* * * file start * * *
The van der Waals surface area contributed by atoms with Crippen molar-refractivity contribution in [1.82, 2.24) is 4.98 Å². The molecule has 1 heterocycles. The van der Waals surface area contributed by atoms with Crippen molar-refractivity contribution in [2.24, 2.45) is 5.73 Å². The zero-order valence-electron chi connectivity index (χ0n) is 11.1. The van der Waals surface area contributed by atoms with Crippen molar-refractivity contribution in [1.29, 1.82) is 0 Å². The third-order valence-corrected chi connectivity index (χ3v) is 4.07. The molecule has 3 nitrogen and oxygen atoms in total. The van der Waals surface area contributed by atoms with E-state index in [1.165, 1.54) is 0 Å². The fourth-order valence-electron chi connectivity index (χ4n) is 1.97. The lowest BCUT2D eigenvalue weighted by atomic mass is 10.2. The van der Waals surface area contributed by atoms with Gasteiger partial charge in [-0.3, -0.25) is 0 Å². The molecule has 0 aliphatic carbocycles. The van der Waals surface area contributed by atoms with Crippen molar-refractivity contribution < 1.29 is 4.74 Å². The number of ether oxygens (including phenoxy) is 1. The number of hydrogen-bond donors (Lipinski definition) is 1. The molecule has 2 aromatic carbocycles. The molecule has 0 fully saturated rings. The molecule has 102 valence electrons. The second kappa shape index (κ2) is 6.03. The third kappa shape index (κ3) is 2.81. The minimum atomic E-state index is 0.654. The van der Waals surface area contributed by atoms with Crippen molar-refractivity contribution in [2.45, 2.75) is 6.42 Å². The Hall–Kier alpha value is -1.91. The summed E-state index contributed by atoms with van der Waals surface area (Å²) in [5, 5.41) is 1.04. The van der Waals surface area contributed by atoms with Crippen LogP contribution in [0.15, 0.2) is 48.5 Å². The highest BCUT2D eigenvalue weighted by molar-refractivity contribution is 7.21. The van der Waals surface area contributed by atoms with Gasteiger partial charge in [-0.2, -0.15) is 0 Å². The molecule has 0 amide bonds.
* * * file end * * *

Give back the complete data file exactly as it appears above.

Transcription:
The van der Waals surface area contributed by atoms with Crippen molar-refractivity contribution in [1.82, 2.24) is 4.98 Å². The molecule has 1 heterocycles. The van der Waals surface area contributed by atoms with Crippen molar-refractivity contribution in [2.24, 2.45) is 5.73 Å². The zero-order valence-electron chi connectivity index (χ0n) is 11.1. The van der Waals surface area contributed by atoms with Crippen molar-refractivity contribution in [1.29, 1.82) is 0 Å². The third-order valence-corrected chi connectivity index (χ3v) is 4.07. The molecule has 3 nitrogen and oxygen atoms in total. The van der Waals surface area contributed by atoms with E-state index in [1.165, 1.54) is 0 Å². The fourth-order valence-electron chi connectivity index (χ4n) is 1.97. The lowest BCUT2D eigenvalue weighted by atomic mass is 10.2. The van der Waals surface area contributed by atoms with Gasteiger partial charge in [-0.3, -0.25) is 0 Å². The molecule has 0 aliphatic carbocycles. The van der Waals surface area contributed by atoms with Crippen molar-refractivity contribution < 1.29 is 4.74 Å². The number of ether oxygens (including phenoxy) is 1. The number of hydrogen-bond donors (Lipinski definition) is 1. The molecule has 2 aromatic carbocycles. The molecule has 0 fully saturated rings. The molecule has 102 valence electrons. The second kappa shape index (κ2) is 6.03. The third kappa shape index (κ3) is 2.81. The minimum atomic E-state index is 0.654. The van der Waals surface area contributed by atoms with Crippen molar-refractivity contribution in [2.45, 2.75) is 6.42 Å². The Hall–Kier alpha value is -1.91. The summed E-state index contributed by atoms with van der Waals surface area (Å²) in [5, 5.41) is 1.04. The van der Waals surface area contributed by atoms with Crippen LogP contribution in [0.15, 0.2) is 48.5 Å². The highest BCUT2D eigenvalue weighted by molar-refractivity contribution is 7.21. The van der Waals surface area contributed by atoms with Gasteiger partial charge in [-0.2, -0.15) is 0 Å². The molecule has 0 amide bonds.